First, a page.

NCAA declines to punish Baylor over handling of sexual assault allegations but criticizes university for “moral and ethical failings”

The Old Main building behind the Burleson Quadrangle at Baylor University in Waco on Dec. 23, 2020.
The Old Main building behind the Burleson Quadrangle at Baylor University in Waco on Dec. 23, 2020.

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Five years after an NCAA committee launched an investigation in cooperation with Baylor University in the wake of a sexual assault scandal involving the school’s football team, the committee ruled Wednesday that it couldn’t conclude that Baylor violated the NCAA’s rules.

The committee agreed with Baylor leaders who admitted the university had “moral and ethical failings” in its handling of sexual violence on campus, but said the university did not violate the organization’s rules.

“Many may find the panel’s decision insufficient,” the committee said. “But to arrive at a different outcome would require the [committee] to ignore the rules the Association’s membership has adopted.”

Overall, the failures by leadership at Baylor, which was accused of failing to report allegations of sexual misconduct and protecting football players accused of such behavior, were part of a “colossal operations failure,” the committee said, quoting a former Baylor president. But current NCAA rules do not call for the committee to make decisions on how schools respond to these issues, the organization said in a press release.

Instead, the committee handed down punishments for various academic and recruiting violations by Baylor between 2011 and 2016, including four years of probation, a $5,000 fine and multiple limits on recruiting on campus during the 2021-22 academic year.

Multiple Baylor football players were ultimately convicted of sexual assault. One former player, Tevin Elliot, was sentenced to 20 years in prison for two sexual assaults committed against a female student at Baylor in 2012. Another former player, Sam Ukwuachu, was found guilty of sexual assault in 2015. The 10th Court of Appeals overturned his conviction after he argued prosecutors had used “false testimony” against him, but the Texas Court of Criminal Appeals reinstated the conviction last year. A third player, Shawn Oakman, was also indicted on sexual assault charges, but was later found not guilty.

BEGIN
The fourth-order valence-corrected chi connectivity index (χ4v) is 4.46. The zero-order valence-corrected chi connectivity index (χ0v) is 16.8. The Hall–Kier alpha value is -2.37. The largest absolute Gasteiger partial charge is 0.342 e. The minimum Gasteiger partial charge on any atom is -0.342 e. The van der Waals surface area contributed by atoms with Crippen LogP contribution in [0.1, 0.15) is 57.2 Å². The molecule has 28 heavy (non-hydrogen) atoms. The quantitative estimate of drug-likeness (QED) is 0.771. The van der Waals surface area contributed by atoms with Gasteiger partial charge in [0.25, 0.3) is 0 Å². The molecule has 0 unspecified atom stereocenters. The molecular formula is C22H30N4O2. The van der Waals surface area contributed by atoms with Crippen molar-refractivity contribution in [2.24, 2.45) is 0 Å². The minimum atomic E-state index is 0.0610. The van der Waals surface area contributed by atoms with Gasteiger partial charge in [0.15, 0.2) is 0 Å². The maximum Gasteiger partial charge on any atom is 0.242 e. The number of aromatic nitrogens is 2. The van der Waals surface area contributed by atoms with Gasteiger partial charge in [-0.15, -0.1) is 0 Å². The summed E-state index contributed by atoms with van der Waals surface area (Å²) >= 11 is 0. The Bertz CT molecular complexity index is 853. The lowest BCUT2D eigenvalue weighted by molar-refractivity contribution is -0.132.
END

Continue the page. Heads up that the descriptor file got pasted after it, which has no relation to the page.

A subsequent investigation by a law firm hired by Baylor found the university’s compliance with Title IX, the law which prohibits sex-based discrimination and handled campus sexual assault cases, was slow and not prioritized by university leadership.

Those revelations, as well as the football program’s decision not to report allegations, also resulted in the resignation of former university president Ken Starr and athletic director Ian McCaw, as well as the removal of head football coach Art Briles in 2016.

The report describes Briles’ “incurious attitude toward potential criminal conduct by his student-athletes” as “deeply troubling.” But it said the committee could not find any link between this behavior and NCAA violations.

In a statement posted on Baylor’s website, President Linda Livingstone said the university takes full responsibility and agrees with the findings.

“While the NCAA process found violations that occurred between 2011 and 2016, we can confidently say Baylor is a much different University today than it was three, five and certainly 10 years ago,” she stated. “While today is an important reminder for our University, we are confident in a bright future for Baylor based on integrity and excellence.”

Disclosure: Baylor University has been a financial supporter of The Texas Tribune, a nonprofit, nonpartisan news organization that is funded in part by donations from members, foundations and corporate sponsors. Financial supporters play no role in the Tribune's journalism. Find a complete list of them here.

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